As the International Court of Justice in The Hague prepares to deliver its ruling in the case of Macedonia against Greece on December 5, both sides hope the outcome will favour them.
Sinisa Jakov Marusic
Macedonian delegation in the court | Photo by: ICJ
The court is expected to rule on whether Greece breached the 1995 United Nations-brokered Interim Accord that regulated relations between the two states by blocking Macedonia’s accession to NATO in 2008.
Under the agreement Greece agreed not to impede the accession of its neighbour to international organizations as long as it used a provisional UN reference, the Former Yugoslav Republic of Macedonia, or FYROM for short.
Macedonia decided to sue Greece shortly after the 2008 NATO summit in Bucharest, after Greece used the NATO solidarity principle to prevent Macedonia from joining the alliance.
At the main hearing held in March this year, Greece argued that it did not actually employ a veto at the summit in Bucharest. Greece insists that NATO countries at the summit reached a consensus not to let Macedonia join as long as the bilateral name dispute was not settled.
Greece in addition insisted that Macedonia was the party that broke the accord by taking a hard-line stance over the issue of its name and by effectively stealing Greek history by renaming airports, highways and sport arenas after heroes of Greek antiquity.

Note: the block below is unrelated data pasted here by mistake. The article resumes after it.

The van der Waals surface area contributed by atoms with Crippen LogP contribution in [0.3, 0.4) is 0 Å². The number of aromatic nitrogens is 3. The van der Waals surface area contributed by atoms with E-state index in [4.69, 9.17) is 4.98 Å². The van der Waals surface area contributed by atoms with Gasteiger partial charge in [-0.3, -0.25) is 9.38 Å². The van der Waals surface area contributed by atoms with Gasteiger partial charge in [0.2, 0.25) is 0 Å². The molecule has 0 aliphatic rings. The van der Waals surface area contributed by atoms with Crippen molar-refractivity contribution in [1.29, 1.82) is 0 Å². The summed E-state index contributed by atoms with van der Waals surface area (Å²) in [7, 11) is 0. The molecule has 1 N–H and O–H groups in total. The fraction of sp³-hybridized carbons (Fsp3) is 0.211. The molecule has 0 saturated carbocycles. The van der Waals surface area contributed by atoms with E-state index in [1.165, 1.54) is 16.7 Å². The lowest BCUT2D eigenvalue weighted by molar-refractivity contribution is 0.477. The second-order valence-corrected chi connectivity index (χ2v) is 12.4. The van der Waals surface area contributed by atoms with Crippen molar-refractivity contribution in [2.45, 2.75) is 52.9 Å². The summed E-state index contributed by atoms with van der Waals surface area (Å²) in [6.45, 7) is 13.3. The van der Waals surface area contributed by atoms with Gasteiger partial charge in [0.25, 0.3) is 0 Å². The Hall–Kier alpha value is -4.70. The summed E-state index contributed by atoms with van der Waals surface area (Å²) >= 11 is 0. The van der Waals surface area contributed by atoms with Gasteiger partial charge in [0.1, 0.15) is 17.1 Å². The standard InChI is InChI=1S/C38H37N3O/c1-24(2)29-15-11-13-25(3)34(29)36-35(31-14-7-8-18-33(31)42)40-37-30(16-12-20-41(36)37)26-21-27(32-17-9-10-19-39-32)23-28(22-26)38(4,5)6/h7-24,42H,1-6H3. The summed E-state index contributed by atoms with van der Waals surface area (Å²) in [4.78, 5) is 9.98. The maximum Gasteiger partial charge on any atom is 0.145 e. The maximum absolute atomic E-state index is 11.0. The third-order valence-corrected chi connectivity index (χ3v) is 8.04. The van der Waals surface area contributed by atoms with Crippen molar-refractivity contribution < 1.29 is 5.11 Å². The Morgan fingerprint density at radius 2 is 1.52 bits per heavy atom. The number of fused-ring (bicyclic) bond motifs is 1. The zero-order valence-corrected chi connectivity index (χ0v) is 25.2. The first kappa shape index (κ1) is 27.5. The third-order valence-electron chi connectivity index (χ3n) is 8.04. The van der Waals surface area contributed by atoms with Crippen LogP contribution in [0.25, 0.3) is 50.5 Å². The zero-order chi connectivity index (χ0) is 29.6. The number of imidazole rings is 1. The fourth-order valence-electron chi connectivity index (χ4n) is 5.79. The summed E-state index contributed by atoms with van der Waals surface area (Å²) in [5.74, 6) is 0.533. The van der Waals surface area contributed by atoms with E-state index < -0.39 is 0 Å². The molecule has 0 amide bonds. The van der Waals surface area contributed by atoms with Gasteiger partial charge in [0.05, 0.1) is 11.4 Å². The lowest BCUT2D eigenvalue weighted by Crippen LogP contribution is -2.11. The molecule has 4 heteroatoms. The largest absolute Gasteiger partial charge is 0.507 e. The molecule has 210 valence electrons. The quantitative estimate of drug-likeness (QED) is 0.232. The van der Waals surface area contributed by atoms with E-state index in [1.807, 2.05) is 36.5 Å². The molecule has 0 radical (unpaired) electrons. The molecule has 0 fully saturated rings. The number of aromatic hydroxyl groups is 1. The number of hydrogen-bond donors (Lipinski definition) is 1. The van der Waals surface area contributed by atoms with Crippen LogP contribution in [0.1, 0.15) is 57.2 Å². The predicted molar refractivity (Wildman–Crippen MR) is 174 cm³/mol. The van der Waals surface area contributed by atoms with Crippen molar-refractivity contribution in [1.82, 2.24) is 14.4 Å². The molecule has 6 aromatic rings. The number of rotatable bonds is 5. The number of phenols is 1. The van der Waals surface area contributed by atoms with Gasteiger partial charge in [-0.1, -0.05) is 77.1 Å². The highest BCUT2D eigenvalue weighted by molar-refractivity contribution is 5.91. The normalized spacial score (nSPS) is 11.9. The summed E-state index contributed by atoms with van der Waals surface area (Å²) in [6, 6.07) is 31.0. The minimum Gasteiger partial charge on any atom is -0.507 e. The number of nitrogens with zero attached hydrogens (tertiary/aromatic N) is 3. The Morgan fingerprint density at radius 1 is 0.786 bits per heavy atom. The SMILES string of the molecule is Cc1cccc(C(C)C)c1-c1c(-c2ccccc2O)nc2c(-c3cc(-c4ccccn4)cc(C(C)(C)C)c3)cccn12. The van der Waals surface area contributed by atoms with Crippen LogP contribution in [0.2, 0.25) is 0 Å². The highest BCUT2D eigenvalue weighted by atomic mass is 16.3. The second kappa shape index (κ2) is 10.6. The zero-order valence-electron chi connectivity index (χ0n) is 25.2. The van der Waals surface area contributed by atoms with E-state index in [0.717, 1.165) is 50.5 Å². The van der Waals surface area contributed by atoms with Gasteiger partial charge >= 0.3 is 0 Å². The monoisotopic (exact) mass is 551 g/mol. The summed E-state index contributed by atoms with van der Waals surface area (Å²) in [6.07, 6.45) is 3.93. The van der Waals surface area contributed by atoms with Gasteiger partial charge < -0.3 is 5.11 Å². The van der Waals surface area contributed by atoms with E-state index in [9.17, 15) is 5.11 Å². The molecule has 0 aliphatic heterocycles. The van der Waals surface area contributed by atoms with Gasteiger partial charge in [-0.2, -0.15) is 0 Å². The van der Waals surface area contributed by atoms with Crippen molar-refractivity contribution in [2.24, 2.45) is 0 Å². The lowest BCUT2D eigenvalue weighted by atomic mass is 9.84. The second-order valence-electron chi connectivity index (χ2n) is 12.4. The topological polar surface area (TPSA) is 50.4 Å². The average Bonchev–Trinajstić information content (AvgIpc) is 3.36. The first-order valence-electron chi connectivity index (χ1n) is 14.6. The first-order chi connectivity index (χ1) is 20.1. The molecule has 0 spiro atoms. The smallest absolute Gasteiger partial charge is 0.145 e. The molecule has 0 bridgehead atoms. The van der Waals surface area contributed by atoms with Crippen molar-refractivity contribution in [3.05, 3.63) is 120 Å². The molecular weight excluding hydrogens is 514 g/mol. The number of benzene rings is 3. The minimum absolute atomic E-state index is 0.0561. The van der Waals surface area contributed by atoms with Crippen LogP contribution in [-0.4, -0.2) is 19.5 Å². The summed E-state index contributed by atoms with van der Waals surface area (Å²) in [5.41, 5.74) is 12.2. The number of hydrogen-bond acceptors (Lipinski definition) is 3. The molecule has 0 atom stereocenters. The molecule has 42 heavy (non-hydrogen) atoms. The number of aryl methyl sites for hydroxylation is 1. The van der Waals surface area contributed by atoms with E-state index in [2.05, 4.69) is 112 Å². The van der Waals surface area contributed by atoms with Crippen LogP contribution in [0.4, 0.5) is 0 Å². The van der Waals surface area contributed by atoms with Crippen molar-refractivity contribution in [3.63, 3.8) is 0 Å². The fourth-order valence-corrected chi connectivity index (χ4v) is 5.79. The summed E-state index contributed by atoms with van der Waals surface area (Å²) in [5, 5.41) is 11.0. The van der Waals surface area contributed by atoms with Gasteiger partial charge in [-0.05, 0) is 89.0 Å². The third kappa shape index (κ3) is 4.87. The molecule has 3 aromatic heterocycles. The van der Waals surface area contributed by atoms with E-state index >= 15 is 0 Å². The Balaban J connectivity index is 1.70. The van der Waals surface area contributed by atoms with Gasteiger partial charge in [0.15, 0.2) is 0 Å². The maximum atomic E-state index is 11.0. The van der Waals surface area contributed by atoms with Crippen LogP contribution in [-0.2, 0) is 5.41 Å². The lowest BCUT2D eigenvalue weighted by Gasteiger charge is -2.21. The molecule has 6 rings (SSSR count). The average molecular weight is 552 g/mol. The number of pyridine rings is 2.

Greece has asked the court to pronounce itself incompetent to decide in this case.
The suit in The Hague is a direct consequence of the long-standing “name” dispute between Macedonia and Greece.
Greece insists that use of the name "Macedonia" by its neighbour implies a territorial claim to its own northern province of the same name.
Macedonia on the other hand sees the demand to change its name as insulting and as an attack on the country's identity.
Both countries in the 1990s bound themselves to take part in talks under UN auspices until they reached a compromise solution.
But no substantial talks have taken place in almost one year and the Greek economic crisis has additionally derailed the agenda.
Since 2009, Greece has also blocked the start of Macedonia’s EU accession talks, citing the name dispute.
The World Court has no tools to enforce its decisions on countries. But officials in Skopje believe that a positive ruling for Macedonia would at least shift the terms of the argument in Macedonia's favour.